Haaland welcomes totem pole honoring sacred Native American sites

The totem pole was welcomed by Secretary of the Interior, Deb Haaland on the National Mall in Washington, D.C.
The totem pole arrives in Washington DC!
The totem pole as seen at the Smithsonian's Museum of the Native American Indian.
Ute Mountain Ute Regina Lopez-Whiteskunk spoke about the preservation of Bears Ears.
courtesy Red Road to DC
Red Road to DC
courtesy Red Road to DC
Robert L. Ortiz | The Southern Ute Drum

Cross country journey culminates in Nation’s Capitol  

Tribal leaders and Native American grassroots activists today delivered a totem pole honoring sacred Indigenous sites to Washington, D.C., to the Biden administration. In an event on the National Mall, the totem pole was welcomed by Secretary of the Interior, Deb Haaland; President Biden’s Chair of the Council on Environmental Quality, Brenda Mallory; and PaaWee Rivera (Pojoaque Pueblo), Senior Advisor for Intergovernmental Affairs and Director of Tribal Affairs at the White House.  

Tour organizers were also joined at the final stop of the Red Road to DC, a cross-country tour highlighting Indigenous sacred sites at risk, by tribal leaders from across the country. 

Leaders and activists brought the totem pole carved by the House of Tears Carvers of Lummi Nation to places sacred to Native peoples that are at risk from infrastructure projects and resource extraction. A permanent location for the totem pole will be announced later.  

“The totem pole holds the prayers of all who blessed it along its journey to D.C.,” said Jewell James, a member of the Lummi Nation and master carver at House of Tears Carvers. “Across Indian Country, our places where we pray, gather food and medicine, and hold our ceremonies, are being threatened by the greed and carelessness of corporations. We wanted to bring attention to this crisis.”  

With stops in Snake River, Bears Ears, Chaco Canyon, Black Hills, Missouri River, Standing Rock, Line 3 in Minnesota, and Line 5 in Michigan, the tour organizers say their ultimate goal is to see a significant change in policy. 

“Native people must have a seat at the decision-making table if we are to see real change happen,” said Judith LeBlanc (Caddo), executive director of Native Organizers Alliance, one of the tour hosts. “We need a system of consultation that engages our Tribal Nations and gains their consent at every stage of projects that impact the wellbeing of our land, water and communities.” 

Fawn Sharp, president of the National Congress of American Indians agrees.  

“When the federal government considers any action that impacts tribal communities, the United States must acknowledge and recognize the political standing and equality of Tribal Nations to be at the table and heard in good faith government-to-government negotiations,” said Sharp. “We possess the inherent right as sovereign nations to speak decisively in all matters which affect our citizens and lands before any action by the United States is taken. Free, prior, and informed consent must be the governing policy for all federal agencies.”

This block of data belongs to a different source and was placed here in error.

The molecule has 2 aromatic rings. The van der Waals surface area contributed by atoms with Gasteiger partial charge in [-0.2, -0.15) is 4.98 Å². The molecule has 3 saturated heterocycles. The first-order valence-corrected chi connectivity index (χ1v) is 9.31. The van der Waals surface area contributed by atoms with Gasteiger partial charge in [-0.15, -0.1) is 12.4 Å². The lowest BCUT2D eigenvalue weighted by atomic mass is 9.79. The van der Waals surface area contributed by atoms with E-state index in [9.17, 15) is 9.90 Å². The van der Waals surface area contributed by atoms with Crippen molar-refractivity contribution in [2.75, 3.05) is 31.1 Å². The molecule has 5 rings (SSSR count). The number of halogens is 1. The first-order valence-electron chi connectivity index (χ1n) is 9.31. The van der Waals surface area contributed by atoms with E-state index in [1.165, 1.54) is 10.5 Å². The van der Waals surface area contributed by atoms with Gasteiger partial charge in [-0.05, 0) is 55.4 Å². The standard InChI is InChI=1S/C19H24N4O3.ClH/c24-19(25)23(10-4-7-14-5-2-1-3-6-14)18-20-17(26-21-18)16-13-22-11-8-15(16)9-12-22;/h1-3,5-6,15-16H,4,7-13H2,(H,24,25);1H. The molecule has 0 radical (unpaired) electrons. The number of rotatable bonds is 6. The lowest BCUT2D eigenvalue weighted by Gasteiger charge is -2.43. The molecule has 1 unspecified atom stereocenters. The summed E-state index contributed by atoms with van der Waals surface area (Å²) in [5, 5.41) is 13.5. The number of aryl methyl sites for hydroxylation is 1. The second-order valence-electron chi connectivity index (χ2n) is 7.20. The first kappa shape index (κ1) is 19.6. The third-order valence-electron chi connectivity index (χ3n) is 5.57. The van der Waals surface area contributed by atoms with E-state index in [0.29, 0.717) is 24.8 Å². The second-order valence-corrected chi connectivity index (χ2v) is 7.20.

Leaders say the absence of this policy has not only threatened sacred places, but exacerbated the climate crisis.  

“It is time for the United States to honor treaties with sovereign Tribal Nations,” said Whitney Gravelle, president of the Bay Mills Indian Community in Michigan. “For too long tribal concerns have been brushed aside in favor of companies like Enbridge Energy [Line 5] that have abysmal track records not only where the environment is concerned, but also for violating, threatening, and harming long-standing treaty-protected rights and treaty-protected resources. Enough is enough. As my ancestors long before have taught my people, if we do not protect the land and water, we risk destroying a way of life for our people and we risk destroying the heart of Turtle Island [North America].” 

Dozens of speakers on the National Mall, representing tribes across the nation, shared a similar sentiment. They called on the Biden administration to take immediate action to protect Indigenous sacred sites.  

“The places where our ancestors once walked, fished, and prayed is what sustains us as Native people,” said Daniel Tso, member of the Navajo Nation Tribal Council. “But oil and gas companies look at our land like it’s there for the taking. It’s just Indian land, not anything important. But this is our way of life. And until the federal government changes how it does business, you will keep seeing gatherings and rallies like this one today. We have an obligation to defend this sacred landscape and we won’t stop until it’s protected.” 

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